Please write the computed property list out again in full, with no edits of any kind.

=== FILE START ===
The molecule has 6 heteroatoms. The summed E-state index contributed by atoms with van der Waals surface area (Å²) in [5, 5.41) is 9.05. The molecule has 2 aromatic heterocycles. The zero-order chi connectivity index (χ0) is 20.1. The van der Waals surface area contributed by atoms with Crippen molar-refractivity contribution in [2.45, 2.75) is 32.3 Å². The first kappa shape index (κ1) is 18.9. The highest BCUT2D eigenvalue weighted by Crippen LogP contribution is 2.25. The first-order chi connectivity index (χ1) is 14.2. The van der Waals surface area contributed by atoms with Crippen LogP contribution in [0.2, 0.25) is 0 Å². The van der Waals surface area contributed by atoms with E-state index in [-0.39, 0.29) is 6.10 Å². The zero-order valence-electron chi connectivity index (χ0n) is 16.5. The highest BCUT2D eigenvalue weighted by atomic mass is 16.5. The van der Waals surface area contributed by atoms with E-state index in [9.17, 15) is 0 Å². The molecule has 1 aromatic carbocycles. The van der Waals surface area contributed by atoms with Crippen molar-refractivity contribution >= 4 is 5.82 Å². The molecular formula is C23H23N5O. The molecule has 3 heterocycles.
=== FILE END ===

The molecule has 6 heteroatoms. The summed E-state index contributed by atoms with van der Waals surface area (Å²) in [5, 5.41) is 9.05. The molecule has 2 aromatic heterocycles. The zero-order chi connectivity index (χ0) is 20.1. The van der Waals surface area contributed by atoms with Crippen molar-refractivity contribution in [2.45, 2.75) is 32.3 Å². The first kappa shape index (κ1) is 18.9. The highest BCUT2D eigenvalue weighted by Crippen LogP contribution is 2.25. The first-order chi connectivity index (χ1) is 14.2. The van der Waals surface area contributed by atoms with Crippen LogP contribution in [0.2, 0.25) is 0 Å². The van der Waals surface area contributed by atoms with E-state index in [-0.39, 0.29) is 6.10 Å². The zero-order valence-electron chi connectivity index (χ0n) is 16.5. The highest BCUT2D eigenvalue weighted by atomic mass is 16.5. The van der Waals surface area contributed by atoms with E-state index in [9.17, 15) is 0 Å². The molecule has 1 aromatic carbocycles. The van der Waals surface area contributed by atoms with Crippen molar-refractivity contribution >= 4 is 5.82 Å². The molecular formula is C23H23N5O. The molecule has 3 heterocycles.